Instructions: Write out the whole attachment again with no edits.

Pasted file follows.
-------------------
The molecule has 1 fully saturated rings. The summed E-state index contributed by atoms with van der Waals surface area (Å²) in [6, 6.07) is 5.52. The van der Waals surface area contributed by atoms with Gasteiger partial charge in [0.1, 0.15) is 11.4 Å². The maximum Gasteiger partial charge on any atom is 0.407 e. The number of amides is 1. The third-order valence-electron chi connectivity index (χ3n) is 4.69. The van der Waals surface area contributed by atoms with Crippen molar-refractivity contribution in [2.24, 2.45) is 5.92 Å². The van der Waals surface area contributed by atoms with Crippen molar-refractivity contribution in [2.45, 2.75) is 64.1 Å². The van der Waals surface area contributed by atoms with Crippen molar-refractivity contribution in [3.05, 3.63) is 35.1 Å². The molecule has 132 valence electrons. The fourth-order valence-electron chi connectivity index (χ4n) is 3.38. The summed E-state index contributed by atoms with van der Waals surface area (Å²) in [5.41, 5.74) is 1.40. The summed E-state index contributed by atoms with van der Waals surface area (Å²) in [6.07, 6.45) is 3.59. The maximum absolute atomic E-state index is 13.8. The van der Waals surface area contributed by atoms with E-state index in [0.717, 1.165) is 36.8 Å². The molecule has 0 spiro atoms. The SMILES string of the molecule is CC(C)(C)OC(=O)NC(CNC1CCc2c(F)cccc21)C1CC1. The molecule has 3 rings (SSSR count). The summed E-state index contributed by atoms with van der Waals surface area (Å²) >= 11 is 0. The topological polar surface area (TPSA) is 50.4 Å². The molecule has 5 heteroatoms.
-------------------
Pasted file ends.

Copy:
The molecule has 1 fully saturated rings. The summed E-state index contributed by atoms with van der Waals surface area (Å²) in [6, 6.07) is 5.52. The van der Waals surface area contributed by atoms with Gasteiger partial charge in [0.1, 0.15) is 11.4 Å². The maximum Gasteiger partial charge on any atom is 0.407 e. The number of amides is 1. The third-order valence-electron chi connectivity index (χ3n) is 4.69. The van der Waals surface area contributed by atoms with Crippen molar-refractivity contribution in [2.24, 2.45) is 5.92 Å². The van der Waals surface area contributed by atoms with Crippen molar-refractivity contribution in [2.45, 2.75) is 64.1 Å². The van der Waals surface area contributed by atoms with Crippen molar-refractivity contribution in [3.05, 3.63) is 35.1 Å². The molecule has 132 valence electrons. The fourth-order valence-electron chi connectivity index (χ4n) is 3.38. The summed E-state index contributed by atoms with van der Waals surface area (Å²) in [5.41, 5.74) is 1.40. The summed E-state index contributed by atoms with van der Waals surface area (Å²) in [6.07, 6.45) is 3.59. The maximum absolute atomic E-state index is 13.8. The van der Waals surface area contributed by atoms with E-state index in [0.717, 1.165) is 36.8 Å². The molecule has 0 spiro atoms. The SMILES string of the molecule is CC(C)(C)OC(=O)NC(CNC1CCc2c(F)cccc21)C1CC1. The molecule has 3 rings (SSSR count). The summed E-state index contributed by atoms with van der Waals surface area (Å²) >= 11 is 0. The topological polar surface area (TPSA) is 50.4 Å². The molecule has 5 heteroatoms.